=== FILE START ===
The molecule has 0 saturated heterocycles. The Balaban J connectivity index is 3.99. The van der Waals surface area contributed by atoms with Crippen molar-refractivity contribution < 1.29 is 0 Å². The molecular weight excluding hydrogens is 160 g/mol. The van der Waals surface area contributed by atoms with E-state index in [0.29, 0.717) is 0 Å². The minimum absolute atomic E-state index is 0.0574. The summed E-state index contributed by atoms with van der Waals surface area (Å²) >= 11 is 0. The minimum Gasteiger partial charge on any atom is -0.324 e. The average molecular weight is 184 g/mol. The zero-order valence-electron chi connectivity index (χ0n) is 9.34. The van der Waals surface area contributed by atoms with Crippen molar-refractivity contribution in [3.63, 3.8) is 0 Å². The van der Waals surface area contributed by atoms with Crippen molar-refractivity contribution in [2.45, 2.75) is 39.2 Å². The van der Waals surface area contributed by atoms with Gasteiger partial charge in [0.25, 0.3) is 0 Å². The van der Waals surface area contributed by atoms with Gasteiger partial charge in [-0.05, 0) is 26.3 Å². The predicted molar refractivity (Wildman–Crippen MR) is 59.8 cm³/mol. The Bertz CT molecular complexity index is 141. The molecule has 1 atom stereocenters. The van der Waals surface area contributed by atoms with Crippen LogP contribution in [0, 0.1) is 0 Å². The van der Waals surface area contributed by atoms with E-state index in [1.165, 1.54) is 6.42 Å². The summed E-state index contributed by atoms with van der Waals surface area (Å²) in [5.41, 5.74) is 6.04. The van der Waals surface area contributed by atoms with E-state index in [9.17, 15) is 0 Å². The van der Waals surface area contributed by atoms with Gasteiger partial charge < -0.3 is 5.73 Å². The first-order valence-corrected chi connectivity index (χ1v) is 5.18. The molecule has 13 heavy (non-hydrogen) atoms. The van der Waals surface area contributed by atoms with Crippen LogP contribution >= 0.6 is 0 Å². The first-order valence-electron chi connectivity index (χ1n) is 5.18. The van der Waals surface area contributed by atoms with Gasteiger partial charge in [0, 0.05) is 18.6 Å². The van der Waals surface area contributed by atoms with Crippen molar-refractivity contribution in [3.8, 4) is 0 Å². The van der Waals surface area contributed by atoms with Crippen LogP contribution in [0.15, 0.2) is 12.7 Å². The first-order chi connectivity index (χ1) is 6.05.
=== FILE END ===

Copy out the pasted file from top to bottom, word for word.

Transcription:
The molecule has 0 saturated heterocycles. The Balaban J connectivity index is 3.99. The van der Waals surface area contributed by atoms with Crippen molar-refractivity contribution < 1.29 is 0 Å². The molecular weight excluding hydrogens is 160 g/mol. The van der Waals surface area contributed by atoms with E-state index in [0.29, 0.717) is 0 Å². The minimum absolute atomic E-state index is 0.0574. The summed E-state index contributed by atoms with van der Waals surface area (Å²) >= 11 is 0. The minimum Gasteiger partial charge on any atom is -0.324 e. The average molecular weight is 184 g/mol. The zero-order valence-electron chi connectivity index (χ0n) is 9.34. The van der Waals surface area contributed by atoms with Crippen molar-refractivity contribution in [3.63, 3.8) is 0 Å². The van der Waals surface area contributed by atoms with Crippen molar-refractivity contribution in [2.45, 2.75) is 39.2 Å². The van der Waals surface area contributed by atoms with Gasteiger partial charge in [0.25, 0.3) is 0 Å². The van der Waals surface area contributed by atoms with Gasteiger partial charge in [-0.05, 0) is 26.3 Å². The predicted molar refractivity (Wildman–Crippen MR) is 59.8 cm³/mol. The Bertz CT molecular complexity index is 141. The molecule has 1 atom stereocenters. The van der Waals surface area contributed by atoms with Crippen LogP contribution in [0, 0.1) is 0 Å². The van der Waals surface area contributed by atoms with E-state index in [1.165, 1.54) is 6.42 Å². The summed E-state index contributed by atoms with van der Waals surface area (Å²) in [5.41, 5.74) is 6.04. The van der Waals surface area contributed by atoms with E-state index in [9.17, 15) is 0 Å². The van der Waals surface area contributed by atoms with Gasteiger partial charge < -0.3 is 5.73 Å². The first-order valence-corrected chi connectivity index (χ1v) is 5.18. The molecule has 13 heavy (non-hydrogen) atoms. The van der Waals surface area contributed by atoms with Crippen LogP contribution >= 0.6 is 0 Å². The first-order valence-electron chi connectivity index (χ1n) is 5.18. The van der Waals surface area contributed by atoms with Gasteiger partial charge in [0, 0.05) is 18.6 Å². The van der Waals surface area contributed by atoms with Crippen molar-refractivity contribution in [3.8, 4) is 0 Å². The van der Waals surface area contributed by atoms with Crippen LogP contribution in [0.15, 0.2) is 12.7 Å². The first-order chi connectivity index (χ1) is 6.05.